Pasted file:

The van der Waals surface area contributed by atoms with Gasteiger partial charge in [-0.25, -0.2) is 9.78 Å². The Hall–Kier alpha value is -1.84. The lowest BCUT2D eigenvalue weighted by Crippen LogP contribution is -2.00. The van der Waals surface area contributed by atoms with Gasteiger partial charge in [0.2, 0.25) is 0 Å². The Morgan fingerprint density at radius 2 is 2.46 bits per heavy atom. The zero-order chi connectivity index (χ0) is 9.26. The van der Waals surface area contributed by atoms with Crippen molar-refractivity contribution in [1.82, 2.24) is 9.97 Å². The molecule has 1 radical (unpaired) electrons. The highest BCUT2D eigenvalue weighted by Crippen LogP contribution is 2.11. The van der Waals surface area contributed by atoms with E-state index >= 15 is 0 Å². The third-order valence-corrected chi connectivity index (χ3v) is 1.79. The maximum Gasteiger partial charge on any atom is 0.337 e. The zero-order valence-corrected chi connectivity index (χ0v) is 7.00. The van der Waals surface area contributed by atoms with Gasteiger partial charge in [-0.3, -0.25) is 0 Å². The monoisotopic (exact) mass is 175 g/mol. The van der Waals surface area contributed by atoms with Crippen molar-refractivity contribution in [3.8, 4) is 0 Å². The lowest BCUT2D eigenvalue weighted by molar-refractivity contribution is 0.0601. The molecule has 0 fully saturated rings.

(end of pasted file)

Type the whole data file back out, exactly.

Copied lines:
The van der Waals surface area contributed by atoms with Gasteiger partial charge in [-0.25, -0.2) is 9.78 Å². The Hall–Kier alpha value is -1.84. The lowest BCUT2D eigenvalue weighted by Crippen LogP contribution is -2.00. The van der Waals surface area contributed by atoms with Gasteiger partial charge in [0.2, 0.25) is 0 Å². The Morgan fingerprint density at radius 2 is 2.46 bits per heavy atom. The zero-order chi connectivity index (χ0) is 9.26. The van der Waals surface area contributed by atoms with Crippen molar-refractivity contribution in [1.82, 2.24) is 9.97 Å². The molecule has 1 radical (unpaired) electrons. The highest BCUT2D eigenvalue weighted by Crippen LogP contribution is 2.11. The van der Waals surface area contributed by atoms with E-state index >= 15 is 0 Å². The third-order valence-corrected chi connectivity index (χ3v) is 1.79. The maximum Gasteiger partial charge on any atom is 0.337 e. The zero-order valence-corrected chi connectivity index (χ0v) is 7.00. The van der Waals surface area contributed by atoms with Gasteiger partial charge in [-0.3, -0.25) is 0 Å². The monoisotopic (exact) mass is 175 g/mol. The van der Waals surface area contributed by atoms with Crippen molar-refractivity contribution in [3.8, 4) is 0 Å². The lowest BCUT2D eigenvalue weighted by molar-refractivity contribution is 0.0601. The molecule has 0 fully saturated rings.